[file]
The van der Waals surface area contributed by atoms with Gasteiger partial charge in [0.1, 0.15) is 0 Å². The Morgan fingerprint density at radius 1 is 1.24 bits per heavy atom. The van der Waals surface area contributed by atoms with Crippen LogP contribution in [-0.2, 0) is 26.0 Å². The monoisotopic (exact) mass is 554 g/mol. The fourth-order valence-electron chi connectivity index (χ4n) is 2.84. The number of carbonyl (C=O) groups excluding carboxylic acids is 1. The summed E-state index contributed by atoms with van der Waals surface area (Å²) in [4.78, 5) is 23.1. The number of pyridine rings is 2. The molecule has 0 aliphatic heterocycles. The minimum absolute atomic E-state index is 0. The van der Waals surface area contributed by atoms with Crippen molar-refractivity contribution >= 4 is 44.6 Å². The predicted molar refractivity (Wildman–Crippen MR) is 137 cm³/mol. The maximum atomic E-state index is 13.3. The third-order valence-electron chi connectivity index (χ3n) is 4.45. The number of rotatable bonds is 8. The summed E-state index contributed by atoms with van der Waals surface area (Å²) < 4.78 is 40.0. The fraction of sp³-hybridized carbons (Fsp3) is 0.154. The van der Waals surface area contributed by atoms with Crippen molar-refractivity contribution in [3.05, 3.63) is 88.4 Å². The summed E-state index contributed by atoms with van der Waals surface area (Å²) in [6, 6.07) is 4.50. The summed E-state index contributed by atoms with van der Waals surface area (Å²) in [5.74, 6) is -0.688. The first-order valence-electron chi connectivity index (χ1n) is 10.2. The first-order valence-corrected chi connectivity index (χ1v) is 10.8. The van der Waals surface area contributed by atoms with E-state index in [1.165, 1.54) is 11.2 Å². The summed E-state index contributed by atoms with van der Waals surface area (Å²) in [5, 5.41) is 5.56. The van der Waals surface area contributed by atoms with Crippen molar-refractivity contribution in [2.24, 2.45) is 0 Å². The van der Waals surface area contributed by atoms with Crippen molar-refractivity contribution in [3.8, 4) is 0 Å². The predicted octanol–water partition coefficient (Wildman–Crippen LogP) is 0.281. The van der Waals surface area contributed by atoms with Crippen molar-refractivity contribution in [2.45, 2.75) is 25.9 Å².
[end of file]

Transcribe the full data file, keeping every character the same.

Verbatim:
The van der Waals surface area contributed by atoms with Gasteiger partial charge in [0.1, 0.15) is 0 Å². The Morgan fingerprint density at radius 1 is 1.24 bits per heavy atom. The van der Waals surface area contributed by atoms with Crippen LogP contribution in [-0.2, 0) is 26.0 Å². The monoisotopic (exact) mass is 554 g/mol. The fourth-order valence-electron chi connectivity index (χ4n) is 2.84. The number of carbonyl (C=O) groups excluding carboxylic acids is 1. The summed E-state index contributed by atoms with van der Waals surface area (Å²) in [4.78, 5) is 23.1. The number of pyridine rings is 2. The molecule has 0 aliphatic heterocycles. The minimum absolute atomic E-state index is 0. The van der Waals surface area contributed by atoms with Crippen molar-refractivity contribution >= 4 is 44.6 Å². The predicted molar refractivity (Wildman–Crippen MR) is 137 cm³/mol. The maximum atomic E-state index is 13.3. The third-order valence-electron chi connectivity index (χ3n) is 4.45. The number of rotatable bonds is 8. The summed E-state index contributed by atoms with van der Waals surface area (Å²) < 4.78 is 40.0. The fraction of sp³-hybridized carbons (Fsp3) is 0.154. The van der Waals surface area contributed by atoms with Crippen molar-refractivity contribution in [3.05, 3.63) is 88.4 Å². The summed E-state index contributed by atoms with van der Waals surface area (Å²) in [6, 6.07) is 4.50. The summed E-state index contributed by atoms with van der Waals surface area (Å²) in [5.74, 6) is -0.688. The first-order valence-electron chi connectivity index (χ1n) is 10.2. The first-order valence-corrected chi connectivity index (χ1v) is 10.8. The van der Waals surface area contributed by atoms with E-state index in [1.165, 1.54) is 11.2 Å². The summed E-state index contributed by atoms with van der Waals surface area (Å²) in [5, 5.41) is 5.56. The van der Waals surface area contributed by atoms with Crippen molar-refractivity contribution in [2.24, 2.45) is 0 Å². The van der Waals surface area contributed by atoms with Crippen molar-refractivity contribution in [3.8, 4) is 0 Å². The predicted octanol–water partition coefficient (Wildman–Crippen LogP) is 0.281. The van der Waals surface area contributed by atoms with Crippen molar-refractivity contribution in [2.45, 2.75) is 25.9 Å².